Tuesday, 10 February 2015 19:00

4. Loving and liking

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“Our reason is forced to arrange the means according to the goals”, says Simone Weil in one of her small aphorisms. On the other hand, “love should not make any difference”, she continues, “we should love the act of sweeping as well as the cleaned room afterwards”.

This little piece of wisdom may appear rather common nowadays. Most of us have learned in some seminar that we should care about process as well as about aims – even though I bet that in reality most people keep on struggling for some aim in the future, instead of being aware of the present. This, at least, happened to me: Every attempt to sweep without anger hopelessly failed. I wanted my home clean, but I didn’t like cleaning. The more I tried to sweep with consciousness, the angrier I got – eventually disliking even myself for being so terribly unspiritual.

But Simone Weil would not have been the unique Simone Weil if she hadn’t offered a much more surprising thought. Should you love sweeping as well as the cleaned room? Yes! “But this does not necessarily mean that you should also be pleased by it”, she says. Simone Weil invites us to contemplate in a very deep sense about love. Not in an abstract way, not in a theoretical sense. You have to experience it. You will see that to love and to like/dislike belong to quite different dimensions of life.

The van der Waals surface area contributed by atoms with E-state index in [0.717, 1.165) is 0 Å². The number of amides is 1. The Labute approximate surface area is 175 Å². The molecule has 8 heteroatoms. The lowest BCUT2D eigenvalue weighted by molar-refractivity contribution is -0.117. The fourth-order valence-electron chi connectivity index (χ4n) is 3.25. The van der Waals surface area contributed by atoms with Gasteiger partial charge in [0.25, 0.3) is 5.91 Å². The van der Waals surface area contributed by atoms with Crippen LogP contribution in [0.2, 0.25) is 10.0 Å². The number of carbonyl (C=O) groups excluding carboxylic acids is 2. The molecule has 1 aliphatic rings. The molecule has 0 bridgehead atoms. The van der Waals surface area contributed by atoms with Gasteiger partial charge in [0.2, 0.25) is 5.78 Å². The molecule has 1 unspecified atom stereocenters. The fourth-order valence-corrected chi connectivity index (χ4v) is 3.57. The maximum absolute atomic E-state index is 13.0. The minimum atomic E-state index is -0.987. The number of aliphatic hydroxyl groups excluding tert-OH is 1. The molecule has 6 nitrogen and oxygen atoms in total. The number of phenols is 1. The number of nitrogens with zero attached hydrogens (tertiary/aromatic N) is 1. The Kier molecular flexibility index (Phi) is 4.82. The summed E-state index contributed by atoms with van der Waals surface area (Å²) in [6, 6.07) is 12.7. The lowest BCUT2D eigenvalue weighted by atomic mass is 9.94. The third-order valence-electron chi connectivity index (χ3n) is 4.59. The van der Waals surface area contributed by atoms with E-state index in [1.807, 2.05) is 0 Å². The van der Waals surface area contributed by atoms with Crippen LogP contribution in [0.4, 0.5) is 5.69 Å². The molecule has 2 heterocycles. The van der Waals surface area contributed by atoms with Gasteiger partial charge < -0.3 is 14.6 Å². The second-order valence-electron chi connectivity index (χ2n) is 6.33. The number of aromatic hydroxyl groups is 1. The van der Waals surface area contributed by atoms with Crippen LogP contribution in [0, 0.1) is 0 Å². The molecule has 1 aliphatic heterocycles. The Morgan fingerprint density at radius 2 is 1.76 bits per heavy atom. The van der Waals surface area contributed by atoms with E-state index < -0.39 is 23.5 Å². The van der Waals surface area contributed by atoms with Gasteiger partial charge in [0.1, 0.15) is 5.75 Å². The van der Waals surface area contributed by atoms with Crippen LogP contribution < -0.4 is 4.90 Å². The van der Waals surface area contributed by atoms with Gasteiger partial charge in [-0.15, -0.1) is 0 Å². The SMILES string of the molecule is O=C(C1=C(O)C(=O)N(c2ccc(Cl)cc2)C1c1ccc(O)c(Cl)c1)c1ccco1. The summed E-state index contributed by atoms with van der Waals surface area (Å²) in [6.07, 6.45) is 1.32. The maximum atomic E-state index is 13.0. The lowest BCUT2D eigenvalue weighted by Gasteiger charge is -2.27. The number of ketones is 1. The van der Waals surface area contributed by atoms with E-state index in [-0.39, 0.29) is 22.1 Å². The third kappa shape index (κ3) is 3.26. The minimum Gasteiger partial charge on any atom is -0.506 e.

We often dislike not only jobs but persons, too, even our wife, our husband; or at least some of their characteristics. You don’t like his boasting, her showing-off, his lack of ambition, her way of laughing too loudly, his meanness, her untidiness – you are not pleased with this and not pleased with that. You may even be sometimes ashamed of his or her behavior. You are completely right. You don’t have to be pleased with boasting or meanness. You don’t have to like hysterical laughter or his/her making a mess. All you have to do is return into the mode of love every time you don’t like your partner’s faults. The narrow viewpoint of like or dislike will then diminish, or even disappear. And sometimes – if you don’t expect it at all – you will recognize that she/he is, miraculously, no longer so mean, so chaotic, so vulgar or so lazy as you considered him/her. Or maybe it just doesn’t matter anymore? Try it out!

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Michele Zese

I am a Swiss philosophical practitioner, I completed a three-year training with Gerd B. Achenbach, and am a member of the Swiss association philopraxis.ch. Among other things, I teach ethics to social pedagogues and organize philosophical walks. Above all, I am interested in philosophical contemplation and exercises for everyday life, and am currently writing a book on this subject.

For more information, please see www.aretepraxis.ch